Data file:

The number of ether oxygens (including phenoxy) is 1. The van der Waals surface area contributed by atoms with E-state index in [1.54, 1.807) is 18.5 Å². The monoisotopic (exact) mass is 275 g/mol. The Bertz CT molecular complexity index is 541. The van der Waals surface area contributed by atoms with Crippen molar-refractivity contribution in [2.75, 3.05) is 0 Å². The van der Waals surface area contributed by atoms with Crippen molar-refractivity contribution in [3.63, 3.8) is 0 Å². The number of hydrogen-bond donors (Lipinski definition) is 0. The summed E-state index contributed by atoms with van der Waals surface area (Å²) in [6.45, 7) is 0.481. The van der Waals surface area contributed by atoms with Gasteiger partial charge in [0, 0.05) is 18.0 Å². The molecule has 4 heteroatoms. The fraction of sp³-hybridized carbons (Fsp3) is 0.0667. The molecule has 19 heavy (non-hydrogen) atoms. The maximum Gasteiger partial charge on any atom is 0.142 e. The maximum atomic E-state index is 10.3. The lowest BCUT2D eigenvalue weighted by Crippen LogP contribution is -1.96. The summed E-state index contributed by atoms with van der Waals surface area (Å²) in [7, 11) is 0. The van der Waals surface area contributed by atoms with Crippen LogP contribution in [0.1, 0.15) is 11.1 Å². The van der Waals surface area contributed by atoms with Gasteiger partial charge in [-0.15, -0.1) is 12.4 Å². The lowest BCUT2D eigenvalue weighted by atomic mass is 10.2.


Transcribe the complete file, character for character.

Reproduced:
The number of ether oxygens (including phenoxy) is 1. The van der Waals surface area contributed by atoms with E-state index in [1.54, 1.807) is 18.5 Å². The monoisotopic (exact) mass is 275 g/mol. The Bertz CT molecular complexity index is 541. The van der Waals surface area contributed by atoms with Crippen molar-refractivity contribution in [2.75, 3.05) is 0 Å². The van der Waals surface area contributed by atoms with Crippen molar-refractivity contribution in [3.63, 3.8) is 0 Å². The number of hydrogen-bond donors (Lipinski definition) is 0. The summed E-state index contributed by atoms with van der Waals surface area (Å²) in [6.45, 7) is 0.481. The van der Waals surface area contributed by atoms with Gasteiger partial charge in [0, 0.05) is 18.0 Å². The molecule has 4 heteroatoms. The fraction of sp³-hybridized carbons (Fsp3) is 0.0667. The molecule has 19 heavy (non-hydrogen) atoms. The maximum Gasteiger partial charge on any atom is 0.142 e. The maximum atomic E-state index is 10.3. The lowest BCUT2D eigenvalue weighted by Crippen LogP contribution is -1.96. The summed E-state index contributed by atoms with van der Waals surface area (Å²) in [7, 11) is 0. The van der Waals surface area contributed by atoms with Crippen LogP contribution in [0.1, 0.15) is 11.1 Å². The van der Waals surface area contributed by atoms with Gasteiger partial charge in [-0.15, -0.1) is 12.4 Å². The lowest BCUT2D eigenvalue weighted by atomic mass is 10.2.